Secular Communion? Even the Humanist-Ethical Union in Norway hasn't gone the route of red wine and wafers yet, AFAIK. But they have their naming ceremonies and funerals and offer a very nice civic course for 15-year-olds in preparation for a festive ceremony called "Confirmation"! I don't know if such ceremonies are "necessary" for us as humans, but I think they are a necessary transitional phase in a traditionalist society where simply not christening or not confirming your child is still too radical. The ceremonies are very nearly obligatory; removing god from them is becoming acceptable.

What a silly article. Norman states: "Some of our allies against creationism may be deeply prejudiced against gays." How about: "Some of our allies against creationism may not believe in gods." Why do the atheists have to do all the compromising? And in a piece criticizing the New Atheists in which the presumable point is that "The New Atheism" is bad because it somehow prevents cooperation, he points to Dawkins as an example of how they can form alliances. "New Atheists like Dawkins shouldn't be such jerks, they should act more like that guy Dawkins."

By Citizen Z (not verified) on 11 Nov 2007 #permalink

in practice what I generally see is groupings of agnostics, atheists, and deists who gather to engage in something that approximates the rituals of traditional religion, without the obligate god-belief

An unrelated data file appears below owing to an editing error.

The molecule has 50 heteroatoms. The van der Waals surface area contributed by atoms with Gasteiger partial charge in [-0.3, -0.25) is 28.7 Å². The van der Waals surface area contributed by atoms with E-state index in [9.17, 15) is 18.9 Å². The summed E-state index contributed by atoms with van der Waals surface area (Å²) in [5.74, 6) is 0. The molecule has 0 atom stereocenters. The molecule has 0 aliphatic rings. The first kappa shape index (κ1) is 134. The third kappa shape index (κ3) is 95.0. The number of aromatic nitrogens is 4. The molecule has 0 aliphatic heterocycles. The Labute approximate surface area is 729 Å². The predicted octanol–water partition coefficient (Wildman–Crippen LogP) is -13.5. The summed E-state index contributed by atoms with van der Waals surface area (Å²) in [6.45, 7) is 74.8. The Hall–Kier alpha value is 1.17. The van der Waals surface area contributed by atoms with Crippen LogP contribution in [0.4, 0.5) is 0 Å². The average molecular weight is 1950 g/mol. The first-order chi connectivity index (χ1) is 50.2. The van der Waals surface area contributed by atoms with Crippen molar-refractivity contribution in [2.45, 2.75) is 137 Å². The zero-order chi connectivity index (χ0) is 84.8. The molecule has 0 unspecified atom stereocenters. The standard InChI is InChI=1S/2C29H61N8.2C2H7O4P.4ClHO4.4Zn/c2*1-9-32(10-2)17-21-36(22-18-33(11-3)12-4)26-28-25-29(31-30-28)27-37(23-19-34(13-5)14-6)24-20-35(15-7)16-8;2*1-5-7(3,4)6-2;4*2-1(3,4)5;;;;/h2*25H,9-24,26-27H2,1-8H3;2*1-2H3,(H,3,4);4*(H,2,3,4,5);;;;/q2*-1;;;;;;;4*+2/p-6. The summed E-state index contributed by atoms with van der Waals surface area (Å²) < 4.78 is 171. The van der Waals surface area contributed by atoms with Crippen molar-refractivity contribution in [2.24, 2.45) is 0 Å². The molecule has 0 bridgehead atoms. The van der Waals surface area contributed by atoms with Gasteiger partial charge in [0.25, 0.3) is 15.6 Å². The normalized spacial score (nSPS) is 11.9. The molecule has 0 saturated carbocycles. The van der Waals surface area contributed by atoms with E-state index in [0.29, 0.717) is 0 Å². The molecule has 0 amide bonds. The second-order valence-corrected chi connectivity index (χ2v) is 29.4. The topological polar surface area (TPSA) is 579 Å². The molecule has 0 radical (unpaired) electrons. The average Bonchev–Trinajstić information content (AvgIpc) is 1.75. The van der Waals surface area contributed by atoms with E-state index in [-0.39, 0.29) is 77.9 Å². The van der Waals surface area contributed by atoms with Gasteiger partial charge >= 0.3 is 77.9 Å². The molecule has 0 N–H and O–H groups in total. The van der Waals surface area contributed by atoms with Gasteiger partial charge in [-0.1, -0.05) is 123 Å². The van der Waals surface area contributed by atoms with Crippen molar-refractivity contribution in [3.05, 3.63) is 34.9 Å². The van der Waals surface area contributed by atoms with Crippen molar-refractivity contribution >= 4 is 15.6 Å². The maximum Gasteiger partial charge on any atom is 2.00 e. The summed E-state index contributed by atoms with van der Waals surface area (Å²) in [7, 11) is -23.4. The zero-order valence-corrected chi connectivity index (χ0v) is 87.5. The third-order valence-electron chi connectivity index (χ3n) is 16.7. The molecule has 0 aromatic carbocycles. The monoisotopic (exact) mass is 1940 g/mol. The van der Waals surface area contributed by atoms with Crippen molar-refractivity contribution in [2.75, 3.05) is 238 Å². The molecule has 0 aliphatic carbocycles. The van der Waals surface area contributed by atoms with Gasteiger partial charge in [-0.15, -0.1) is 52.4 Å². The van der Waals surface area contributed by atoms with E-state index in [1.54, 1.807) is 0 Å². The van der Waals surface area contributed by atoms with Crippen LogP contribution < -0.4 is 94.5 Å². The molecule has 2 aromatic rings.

You know, I can see the appeal of appropriating some kind of ritual element to your non-God-belief weekly meetings, but of all the rituals developed by human beings over the last umpteen thousand years, why oh why appropriate the rituals of boring, stupid mainstream Protestantism?

What I'm looking for is some kind of atheist/humanist congregation that appropriates, say, the majesty and mystery of the Orthodox mass and Shinto, the music of the Apostolic Holiness Church and Tibetan Buddhism, and the autohypnotic frenzy of Vodoun and other syncretic religions. Now that would be worth getting up early for.

And also trombones. You gotta have trombones.

Who's with me? It'll be like an art project. Oh, and we'll need a good tax lawyer.

Comment #39: Bravo and well put - I hadn't noticed the distance between rhetoric and action on the part of all these moderates until you pointed it out. Thanks.

"Besides being insipid, I disagree."

A memorable statement, PZ, but are you sure that's what you meant to say?

Hm. For several reasons (which I could expand on if challenged) Dr Myers has always struck me as being more of a 17th century than an 18th century kind of atheist.

HP quoth:

What I'm looking for is some kind of atheist/humanist congregation that appropriates, say, the majesty and mystery of the Orthodox mass and Shinto, the music of the Apostolic Holiness Church and Tibetan Buddhism, and the autohypnotic frenzy of Vodoun and other syncretic religions. Now that would be worth getting up early for.

Let's appropriate Burning Man.

I, for one, couldn't help laughing seeing the cartoon. I think that it's quite funny, in the same way that inappropriate jokes often are.